It is a widespread view that democracy and the advanced nation-state are in crisis, weakened by globalization and undermined by global capitalism, in turn explaining rising inequality and mounting populism. This book, written by two of the world’s leading political economists, argues this view is wrong: advanced democracies are resilient, and their enduring historical relationship with capitalism has been mutually beneficial.
For all the chaos and upheaval over the past century—major wars, economic crises, massive social change, and technological revolutions—Torben Iversen and David Soskice show how democratic states continuously reinvent their economies through massive public investment in research and education, by imposing competitive product markets and cooperation in the workplace, and by securing macroeconomic discipline as the preconditions for innovation and the promotion of the advanced sectors of the economy. Critically, this investment has generated vast numbers of well-paying jobs for the middle classes and their children, focusing the aims of aspirational families, and in turn providing electoral support for parties. Gains at the top have also been shared with the middle (though not the bottom) through a large welfare state.
Contrary to the prevailing wisdom on globalization, advanced capitalism is neither footloose nor unconstrained: it thrives under democracy precisely because it cannot subvert it. Populism, inequality, and poverty are indeed great scourges of our time, but these are failures of democracy and must be solved by democracy.
Awards and Recognition
- One of the Financial Times' Summer Books of 2019: Economics
Torben Iversen is the Harold Hitchings Burbank Professor of Political Economy at Harvard University. His books include Women, Work, and Politics and Capitalism, Democracy, and Welfare. David Soskice is School Professor and Professor of Political Science and Economics at the London School of Economics. His books include Macroeconomics: Institutions, Instability, and the Financial System (with Wendy Carlin) and Varieties of Capitalism (edited with Peter A. Hall).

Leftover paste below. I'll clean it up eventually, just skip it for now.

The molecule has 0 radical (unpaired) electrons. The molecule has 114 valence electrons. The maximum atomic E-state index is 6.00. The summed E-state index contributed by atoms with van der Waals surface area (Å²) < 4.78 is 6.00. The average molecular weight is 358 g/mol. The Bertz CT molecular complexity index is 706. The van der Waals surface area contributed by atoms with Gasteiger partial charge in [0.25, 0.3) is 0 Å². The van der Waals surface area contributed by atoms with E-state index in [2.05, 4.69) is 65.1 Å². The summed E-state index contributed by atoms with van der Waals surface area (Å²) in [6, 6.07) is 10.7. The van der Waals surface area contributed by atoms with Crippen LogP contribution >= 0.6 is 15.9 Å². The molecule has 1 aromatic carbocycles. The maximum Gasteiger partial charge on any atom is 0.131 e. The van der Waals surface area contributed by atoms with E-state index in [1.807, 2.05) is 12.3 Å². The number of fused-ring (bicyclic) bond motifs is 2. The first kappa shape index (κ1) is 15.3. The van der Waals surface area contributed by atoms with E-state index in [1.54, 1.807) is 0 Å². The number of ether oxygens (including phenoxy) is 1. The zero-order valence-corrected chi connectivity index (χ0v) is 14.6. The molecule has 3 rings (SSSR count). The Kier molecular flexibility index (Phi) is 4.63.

"Thought-provoking."—Martin Wolf, Financial Times
"Many on the right argue that democracy subverts capitalism. Many on the left argue that capitalism undermines democracy. In this brilliant book, Iversen and Soskice argue compellingly that both views are wrong."—Martin Wolf, Financial Times, Summer Books of 2019
"Persuasively argue[d]."—Edwards Hadas, Reuters BreakingViews
"Iversen & Soskice present a unique analysis of the relationship between capitalism and democracy. . . .[Democracy and Prosperity] offers a brilliant framework that will be greatly acknowledged as well as critiqued in the coming years."—M Karem Coban, Democratic Audit UK
"Iversen and Soskice present a unique analysis of the relationship between capitalism and democracy . . . . [this] book offers a brilliant framework that will be greatly acknowledged as well as critiqued in the coming years."—M Kerem Coban, LSE Review of Books
"The authors deliver an impressive series of empirical findings and theoretical arguments in favor of this unconventional and bold thesis at odds with an era in which illiberal democracies and populist movements prosper."—Robert Boyer, Journal of Economics
“Democracy and Prosperity is a tour de force that is certain to anchor debates on global capitalism for the foreseeable future. With their characteristic verve, Iversen and Soskice make a bold, brave, and lucid argument about a foundational topic—and offer grounds for unexpected optimism.”—Cathie Jo Martin, coauthor of The Political Construction of Business Interests
“This is an impressive, bracing, and agenda-setting book. Democracy and Prosperity is a landmark work in comparative political economy.”—Paul Pierson, coauthor of American Amnesia: How the War on Government Led Us to Forget What Made America Prosper
“A remarkable achievement by two very prominent scholars. This must-read book poses important challenges for those of us who believe that capitalism has taken a turn that is unfavorable to middle-income workers and that government has become less responsive to their interests.”—Jonas Pontusson, author of Inequality and Prosperity: Social Europe vs. Liberal America
“In this magisterial account, Iversen and Soskice demonstrate that contemporary advanced capitalism is based on the presence of skilled and educated workers and geographically rooted ecologies of organizations, people, and institutions. They show us why populism is currently challenging advanced capitalist democracies, but also why we have many reasons to be optimistic about the future.”—Michael Storper, author of Keys to the City: How Economics, Institutions, Social Interaction, and Politics Shape Development